Crown outlines B.C. human trafficking case
VANCOUVER - The human trafficking trial of a woman accused of forcing a young Tanzanian woman into domestic servitude has heard allegations the young woman was forced to work long hours with no pay while her passport was kept locked away.
Mumtaz Ladha faces several charges over accusations she deceived immigration officials to bring the alleged victim to Canada, and then forced the woman to work as a maid.
The trial started earlier this month, but Crown counsel Simon Charles outlined the prosecution's case in what was described as a mid-trial opening statement.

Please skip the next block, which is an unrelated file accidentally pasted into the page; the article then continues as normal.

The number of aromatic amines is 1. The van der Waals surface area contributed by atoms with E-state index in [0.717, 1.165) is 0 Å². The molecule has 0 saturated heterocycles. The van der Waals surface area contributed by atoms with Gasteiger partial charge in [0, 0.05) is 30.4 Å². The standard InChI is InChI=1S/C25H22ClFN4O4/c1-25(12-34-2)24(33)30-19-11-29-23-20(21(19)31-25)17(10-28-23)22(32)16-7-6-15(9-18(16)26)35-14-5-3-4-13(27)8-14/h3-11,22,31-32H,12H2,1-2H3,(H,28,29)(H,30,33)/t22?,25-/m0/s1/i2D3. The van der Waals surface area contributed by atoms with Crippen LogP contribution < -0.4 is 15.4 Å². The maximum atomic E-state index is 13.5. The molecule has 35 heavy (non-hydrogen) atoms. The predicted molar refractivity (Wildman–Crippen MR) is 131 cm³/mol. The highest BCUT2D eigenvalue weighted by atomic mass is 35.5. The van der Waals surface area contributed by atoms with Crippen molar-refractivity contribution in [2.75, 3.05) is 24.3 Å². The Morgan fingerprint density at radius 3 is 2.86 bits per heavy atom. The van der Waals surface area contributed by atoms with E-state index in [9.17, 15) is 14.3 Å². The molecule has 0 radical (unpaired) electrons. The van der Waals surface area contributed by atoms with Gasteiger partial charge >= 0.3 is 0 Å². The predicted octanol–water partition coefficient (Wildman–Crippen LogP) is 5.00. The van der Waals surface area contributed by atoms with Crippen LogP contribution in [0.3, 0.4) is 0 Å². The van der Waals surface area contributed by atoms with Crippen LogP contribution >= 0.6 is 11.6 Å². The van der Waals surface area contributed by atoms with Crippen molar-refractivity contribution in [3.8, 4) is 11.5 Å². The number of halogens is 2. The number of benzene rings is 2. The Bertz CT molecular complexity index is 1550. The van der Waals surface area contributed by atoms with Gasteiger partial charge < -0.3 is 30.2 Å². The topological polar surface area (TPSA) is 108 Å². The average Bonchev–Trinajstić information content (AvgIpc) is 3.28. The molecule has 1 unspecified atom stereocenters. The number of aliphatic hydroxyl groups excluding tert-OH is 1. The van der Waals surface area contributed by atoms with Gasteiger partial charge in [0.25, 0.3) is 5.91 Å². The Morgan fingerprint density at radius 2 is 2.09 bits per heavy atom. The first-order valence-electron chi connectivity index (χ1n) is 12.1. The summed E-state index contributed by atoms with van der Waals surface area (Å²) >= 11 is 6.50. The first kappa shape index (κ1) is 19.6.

Charles says the Crown will present evidence to show the victim, whose name is banned from publication, met Ladha in Africa when she was hired to work at a salon.
Charles says at one point, Ladha convinced the victim, who had a young child, to come to Canada for six months to work at a salon in the Vancouver-area.
But Charles says when the young woman arrived, she was instead handed a maid's outfit and told to clean the family home.
The victim fled to a woman's shelter in June 2009 with the help of a woman she had met while living in a tony area of West Vancouver.